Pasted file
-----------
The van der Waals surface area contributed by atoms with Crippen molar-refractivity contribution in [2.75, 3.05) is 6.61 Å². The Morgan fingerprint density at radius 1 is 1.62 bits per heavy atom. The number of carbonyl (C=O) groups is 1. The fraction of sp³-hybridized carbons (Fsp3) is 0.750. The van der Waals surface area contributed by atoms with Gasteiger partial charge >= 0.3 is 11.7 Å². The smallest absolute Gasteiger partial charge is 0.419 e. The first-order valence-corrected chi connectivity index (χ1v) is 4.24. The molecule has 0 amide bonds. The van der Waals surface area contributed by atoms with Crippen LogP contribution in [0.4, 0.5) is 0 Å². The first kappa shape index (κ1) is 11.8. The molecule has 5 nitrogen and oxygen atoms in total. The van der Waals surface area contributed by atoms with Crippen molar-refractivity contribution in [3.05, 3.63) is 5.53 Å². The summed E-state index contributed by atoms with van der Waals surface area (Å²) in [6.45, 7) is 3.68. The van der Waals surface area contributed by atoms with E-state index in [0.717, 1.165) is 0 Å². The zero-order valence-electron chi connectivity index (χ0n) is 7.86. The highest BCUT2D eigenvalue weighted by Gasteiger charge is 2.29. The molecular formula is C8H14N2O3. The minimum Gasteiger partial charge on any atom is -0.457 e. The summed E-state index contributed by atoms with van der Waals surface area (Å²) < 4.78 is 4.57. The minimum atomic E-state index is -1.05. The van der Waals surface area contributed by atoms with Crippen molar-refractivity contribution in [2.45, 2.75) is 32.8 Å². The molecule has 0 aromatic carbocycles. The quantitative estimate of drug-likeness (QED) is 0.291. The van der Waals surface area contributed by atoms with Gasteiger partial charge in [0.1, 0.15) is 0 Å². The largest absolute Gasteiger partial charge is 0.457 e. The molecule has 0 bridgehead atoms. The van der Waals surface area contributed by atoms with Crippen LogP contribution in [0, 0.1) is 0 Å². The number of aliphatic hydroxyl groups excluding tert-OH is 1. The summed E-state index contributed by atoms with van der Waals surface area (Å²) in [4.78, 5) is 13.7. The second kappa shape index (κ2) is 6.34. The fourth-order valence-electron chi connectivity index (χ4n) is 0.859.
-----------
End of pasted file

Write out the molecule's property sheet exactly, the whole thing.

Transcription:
The van der Waals surface area contributed by atoms with Crippen molar-refractivity contribution in [2.75, 3.05) is 6.61 Å². The Morgan fingerprint density at radius 1 is 1.62 bits per heavy atom. The number of carbonyl (C=O) groups is 1. The fraction of sp³-hybridized carbons (Fsp3) is 0.750. The van der Waals surface area contributed by atoms with Gasteiger partial charge >= 0.3 is 11.7 Å². The smallest absolute Gasteiger partial charge is 0.419 e. The first-order valence-corrected chi connectivity index (χ1v) is 4.24. The molecule has 0 amide bonds. The van der Waals surface area contributed by atoms with Crippen LogP contribution in [0.4, 0.5) is 0 Å². The first kappa shape index (κ1) is 11.8. The molecule has 5 nitrogen and oxygen atoms in total. The van der Waals surface area contributed by atoms with Crippen molar-refractivity contribution in [3.05, 3.63) is 5.53 Å². The summed E-state index contributed by atoms with van der Waals surface area (Å²) in [6.45, 7) is 3.68. The van der Waals surface area contributed by atoms with E-state index in [0.717, 1.165) is 0 Å². The zero-order valence-electron chi connectivity index (χ0n) is 7.86. The highest BCUT2D eigenvalue weighted by Gasteiger charge is 2.29. The molecular formula is C8H14N2O3. The minimum Gasteiger partial charge on any atom is -0.457 e. The summed E-state index contributed by atoms with van der Waals surface area (Å²) < 4.78 is 4.57. The minimum atomic E-state index is -1.05. The van der Waals surface area contributed by atoms with Crippen molar-refractivity contribution in [2.45, 2.75) is 32.8 Å². The molecule has 0 aromatic carbocycles. The quantitative estimate of drug-likeness (QED) is 0.291. The van der Waals surface area contributed by atoms with Gasteiger partial charge in [0.1, 0.15) is 0 Å². The largest absolute Gasteiger partial charge is 0.457 e. The molecule has 0 bridgehead atoms. The van der Waals surface area contributed by atoms with Crippen LogP contribution in [0, 0.1) is 0 Å². The number of aliphatic hydroxyl groups excluding tert-OH is 1. The summed E-state index contributed by atoms with van der Waals surface area (Å²) in [4.78, 5) is 13.7. The second kappa shape index (κ2) is 6.34. The fourth-order valence-electron chi connectivity index (χ4n) is 0.859.